By Mayer Schiller
We are repeatedly summoned in the Torah “to be holy.” The exhortation
features prominently at the beginning of parshat Kedoshim where it is based upon the Creator’s own holiness. We are to be “holy” for He is “holy.”1 In addition to this bold imperative, we are also informed by the Torat Kohanim that “by making ourselves holy it is considered as if we have rendered the Creator holy.”2 Indeed, the final expression of this concept in the parshah3 links the pursuit of holiness to the division between the Jewish nation and the rest of mankind: “And you shall be to Me holy for I, Hashem, am holy; And I will separate you from the nations to be for Me.” Thus, we are first to sanctify ourselves. By so doing, we attach ourselves as a people to the Creator who, in some manner, is rendered sacred by the process.
The avodah of the kadosh is primarily internal…”
Definition of Holiness
What is this oft cited, but seldom defined, quality (kedushah) that figures so centrally in our Jewish spiritual agenda? How can we, physical creatures living in this world, in a decidedly intolerant, secular age (at least in Western Europe and North America), achieve, what seems to be, a most lofty ideal? In parshat tzitzit we are told that “remembering” and “performing” the Divine commandments yield some standard of holiness. Yet, surely even the most punctilious observance of mitzvot is but one aspect of, or contributing factor to, our pursuit of holiness. From other sources it seems that there is an important negative component to this Divine injunction as well.
In a well known disagreement, Rashi and Ramban offer two definitions of kedushah that point us in the direction of this other factor. The former sees it primarily as the avoidance of lust and sexual sin. The latter broadens the commandment to forbid luxury and excess of any kind and demands that we do this in order that “we be worthy to attach ourselves to Him when we are holy.” What emerges from the foregoing is that both the meticulous observance of halachah and the shunning of this-worldly desires, (certainly those forbidden but extending even to the permissible if pursued with inappropriate and distasteful zeal) create kedushah. This is the formulation of Rav Elyahu Vedesh in Reishit Chochmah where he explains at length that fleeing evil and doing good creates within us the ability to receive holiness from Above. It is a Divine response to our actions. Holiness is a Divine quality of soul which people are granted in proportion to their devotion to the above dual agenda.4 Thus, kedushah cannot be achieved if we are to be lax in the practice of any area of Torah, regardless of that area’s importance in our own particular version of Orthodoxy. The kadosh is focused on God, not communal acceptance. In Rav Samson Raphael Hirsch’s formulation, the kadosh is seeking an “attribute of My essence.”5 The result of the pursuit of kedushah is attachment to the Divine, the ultimate goal of all our spiritual strivings.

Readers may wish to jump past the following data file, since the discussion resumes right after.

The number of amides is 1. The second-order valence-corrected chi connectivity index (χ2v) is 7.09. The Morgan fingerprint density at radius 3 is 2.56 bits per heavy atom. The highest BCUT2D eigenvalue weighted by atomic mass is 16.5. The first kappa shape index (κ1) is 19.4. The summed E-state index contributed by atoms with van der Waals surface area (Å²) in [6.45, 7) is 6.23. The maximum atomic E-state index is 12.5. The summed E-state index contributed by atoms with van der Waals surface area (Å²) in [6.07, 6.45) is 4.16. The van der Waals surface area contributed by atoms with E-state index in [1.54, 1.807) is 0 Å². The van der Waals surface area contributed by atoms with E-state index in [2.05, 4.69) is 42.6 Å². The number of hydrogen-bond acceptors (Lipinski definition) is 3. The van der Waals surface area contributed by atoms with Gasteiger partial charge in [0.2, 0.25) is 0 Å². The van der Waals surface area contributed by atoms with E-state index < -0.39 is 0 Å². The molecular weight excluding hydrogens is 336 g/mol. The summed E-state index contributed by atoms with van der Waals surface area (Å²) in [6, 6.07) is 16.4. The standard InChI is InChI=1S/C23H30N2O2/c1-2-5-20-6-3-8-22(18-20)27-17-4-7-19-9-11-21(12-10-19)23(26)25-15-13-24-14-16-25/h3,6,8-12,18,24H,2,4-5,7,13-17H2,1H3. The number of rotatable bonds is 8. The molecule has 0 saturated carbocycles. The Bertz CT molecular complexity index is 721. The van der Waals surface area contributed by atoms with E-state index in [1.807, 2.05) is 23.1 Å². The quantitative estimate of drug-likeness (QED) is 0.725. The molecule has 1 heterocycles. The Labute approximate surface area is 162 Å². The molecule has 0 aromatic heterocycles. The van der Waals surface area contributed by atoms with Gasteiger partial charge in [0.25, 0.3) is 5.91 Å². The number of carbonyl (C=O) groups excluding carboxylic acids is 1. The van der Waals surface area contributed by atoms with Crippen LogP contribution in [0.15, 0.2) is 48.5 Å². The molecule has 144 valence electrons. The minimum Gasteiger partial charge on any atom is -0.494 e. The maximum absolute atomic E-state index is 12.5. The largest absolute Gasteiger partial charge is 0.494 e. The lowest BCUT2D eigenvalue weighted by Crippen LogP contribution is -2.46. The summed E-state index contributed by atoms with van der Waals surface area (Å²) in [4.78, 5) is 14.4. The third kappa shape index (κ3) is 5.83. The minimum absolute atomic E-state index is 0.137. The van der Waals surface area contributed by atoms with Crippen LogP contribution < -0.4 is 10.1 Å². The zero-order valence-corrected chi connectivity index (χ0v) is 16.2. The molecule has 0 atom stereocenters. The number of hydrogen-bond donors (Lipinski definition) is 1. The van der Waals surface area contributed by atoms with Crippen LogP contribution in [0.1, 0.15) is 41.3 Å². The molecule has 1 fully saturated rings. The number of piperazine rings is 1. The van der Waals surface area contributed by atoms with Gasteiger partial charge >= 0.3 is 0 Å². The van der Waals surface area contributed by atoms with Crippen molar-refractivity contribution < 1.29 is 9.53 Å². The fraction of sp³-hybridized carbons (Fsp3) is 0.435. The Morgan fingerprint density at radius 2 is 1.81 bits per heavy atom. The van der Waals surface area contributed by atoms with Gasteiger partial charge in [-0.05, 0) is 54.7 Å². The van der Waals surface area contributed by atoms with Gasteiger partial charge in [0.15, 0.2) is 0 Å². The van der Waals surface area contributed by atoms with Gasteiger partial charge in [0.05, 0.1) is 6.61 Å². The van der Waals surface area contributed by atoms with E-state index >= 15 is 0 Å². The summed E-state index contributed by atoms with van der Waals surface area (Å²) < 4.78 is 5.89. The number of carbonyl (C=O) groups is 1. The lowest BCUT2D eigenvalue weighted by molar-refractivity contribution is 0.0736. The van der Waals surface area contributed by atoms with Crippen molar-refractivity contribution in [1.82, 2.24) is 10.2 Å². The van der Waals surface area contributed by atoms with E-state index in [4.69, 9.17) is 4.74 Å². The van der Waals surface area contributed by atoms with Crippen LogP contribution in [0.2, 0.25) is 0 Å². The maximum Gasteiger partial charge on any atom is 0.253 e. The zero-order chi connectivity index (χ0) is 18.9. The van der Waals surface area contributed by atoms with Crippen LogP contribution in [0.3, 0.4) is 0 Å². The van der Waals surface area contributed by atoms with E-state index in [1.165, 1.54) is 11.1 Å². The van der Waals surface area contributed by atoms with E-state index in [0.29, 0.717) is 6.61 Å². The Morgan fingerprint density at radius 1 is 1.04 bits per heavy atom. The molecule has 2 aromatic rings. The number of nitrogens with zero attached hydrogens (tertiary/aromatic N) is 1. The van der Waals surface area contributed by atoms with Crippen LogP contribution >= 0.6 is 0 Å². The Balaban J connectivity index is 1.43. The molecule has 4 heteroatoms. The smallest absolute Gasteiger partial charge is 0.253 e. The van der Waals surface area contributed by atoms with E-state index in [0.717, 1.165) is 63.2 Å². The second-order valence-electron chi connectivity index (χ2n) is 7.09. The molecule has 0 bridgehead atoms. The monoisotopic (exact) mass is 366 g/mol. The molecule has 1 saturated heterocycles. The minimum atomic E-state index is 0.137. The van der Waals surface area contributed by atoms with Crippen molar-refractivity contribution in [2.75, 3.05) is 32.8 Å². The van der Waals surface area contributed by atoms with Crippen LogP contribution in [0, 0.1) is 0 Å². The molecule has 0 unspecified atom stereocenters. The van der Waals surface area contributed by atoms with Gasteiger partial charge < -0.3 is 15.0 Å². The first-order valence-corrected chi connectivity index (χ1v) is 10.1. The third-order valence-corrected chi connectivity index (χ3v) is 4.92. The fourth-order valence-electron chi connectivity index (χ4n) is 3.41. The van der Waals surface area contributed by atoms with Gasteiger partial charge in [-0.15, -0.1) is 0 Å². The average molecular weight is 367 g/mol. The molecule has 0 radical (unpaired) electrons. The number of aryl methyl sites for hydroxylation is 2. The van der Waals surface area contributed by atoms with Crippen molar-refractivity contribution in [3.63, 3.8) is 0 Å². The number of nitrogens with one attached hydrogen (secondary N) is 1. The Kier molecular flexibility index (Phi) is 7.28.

“…the pursuit of holiness involves…a strenuous shunning, not only of the explicitly evil, but the sensual, needless and frivolous as well….”
Kedushah and the World
Is this aspiration realistic for the Jew who is not immersed in full time Torah study? Can he too escape “desire” and cleave to the Creator? Most importantly for many of our readers, what is the pursuit of holiness to those who value the totality of creation as it reveals itself in knowledge, beauty and human experience and who see work as possessing other than functional value? In sum, is there a contradiction between the pursuit of holiness–involving as it does a strenuous shunning, not only of the explicitly evil, but the sensual, needless and frivolous as well–and the notions of Torah im Derech Eretz and Torah u’Madda, tikkun olam and active engagement with the marketplace in pursuit of a dignified living? (Our concern is, at present, only with those whose Torah commitment is firm in all four volumes of the Shulchan Aruch and follow its strictures even when they conflict with comfortable citizenship in the secular cities of modernity.) Must the practitioners of these broader paths in God’s service exhibit less zeal for the holiness-agendas outlined in Reishit Chochmah, Chareidim, Shaarei Kedushah, Shelah and earlier and later works? On the contrary, it seems that the reverse need be true. These paths, by virtue of their engagement with the non-explicitly spiritual manifestations of existence, create the need for more powerful spiritual filter systems and far greater discipline of mind and soul than do those of the Torah-only worlds, if they are to realize the goal of kedushah. Those who venture along these paths need a clear and unyielding commitment to avoid the occasion of sin, impurity and heresy, while coincidentally seeking that which uplifts and can be uplifted from the world.
Kedushah–Consciousness of the Divine